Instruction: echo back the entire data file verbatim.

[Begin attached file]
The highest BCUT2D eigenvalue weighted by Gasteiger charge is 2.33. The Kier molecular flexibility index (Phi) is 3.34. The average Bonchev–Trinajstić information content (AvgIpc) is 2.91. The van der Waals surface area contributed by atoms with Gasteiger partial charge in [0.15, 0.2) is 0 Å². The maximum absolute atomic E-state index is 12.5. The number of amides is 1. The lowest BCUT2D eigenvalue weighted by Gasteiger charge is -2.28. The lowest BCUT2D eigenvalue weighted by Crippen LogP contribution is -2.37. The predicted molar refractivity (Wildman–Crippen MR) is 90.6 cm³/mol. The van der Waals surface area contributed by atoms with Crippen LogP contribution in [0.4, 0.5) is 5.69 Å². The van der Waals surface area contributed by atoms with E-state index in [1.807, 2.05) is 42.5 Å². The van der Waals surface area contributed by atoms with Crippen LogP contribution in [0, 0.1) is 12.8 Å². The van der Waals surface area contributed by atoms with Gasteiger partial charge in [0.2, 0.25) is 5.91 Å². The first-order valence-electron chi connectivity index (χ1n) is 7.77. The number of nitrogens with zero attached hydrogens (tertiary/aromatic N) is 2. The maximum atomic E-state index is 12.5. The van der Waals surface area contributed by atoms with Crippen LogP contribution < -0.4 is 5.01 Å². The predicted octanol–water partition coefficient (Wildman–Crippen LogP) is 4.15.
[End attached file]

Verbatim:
The highest BCUT2D eigenvalue weighted by Gasteiger charge is 2.33. The Kier molecular flexibility index (Phi) is 3.34. The average Bonchev–Trinajstić information content (AvgIpc) is 2.91. The van der Waals surface area contributed by atoms with Gasteiger partial charge in [0.15, 0.2) is 0 Å². The maximum absolute atomic E-state index is 12.5. The number of amides is 1. The lowest BCUT2D eigenvalue weighted by Gasteiger charge is -2.28. The lowest BCUT2D eigenvalue weighted by Crippen LogP contribution is -2.37. The predicted molar refractivity (Wildman–Crippen MR) is 90.6 cm³/mol. The van der Waals surface area contributed by atoms with Crippen LogP contribution in [0.4, 0.5) is 5.69 Å². The van der Waals surface area contributed by atoms with E-state index in [1.807, 2.05) is 42.5 Å². The van der Waals surface area contributed by atoms with Crippen LogP contribution in [0, 0.1) is 12.8 Å². The van der Waals surface area contributed by atoms with Gasteiger partial charge in [0.2, 0.25) is 5.91 Å². The first-order valence-electron chi connectivity index (χ1n) is 7.77. The number of nitrogens with zero attached hydrogens (tertiary/aromatic N) is 2. The maximum atomic E-state index is 12.5. The van der Waals surface area contributed by atoms with Crippen LogP contribution < -0.4 is 5.01 Å². The predicted octanol–water partition coefficient (Wildman–Crippen LogP) is 4.15.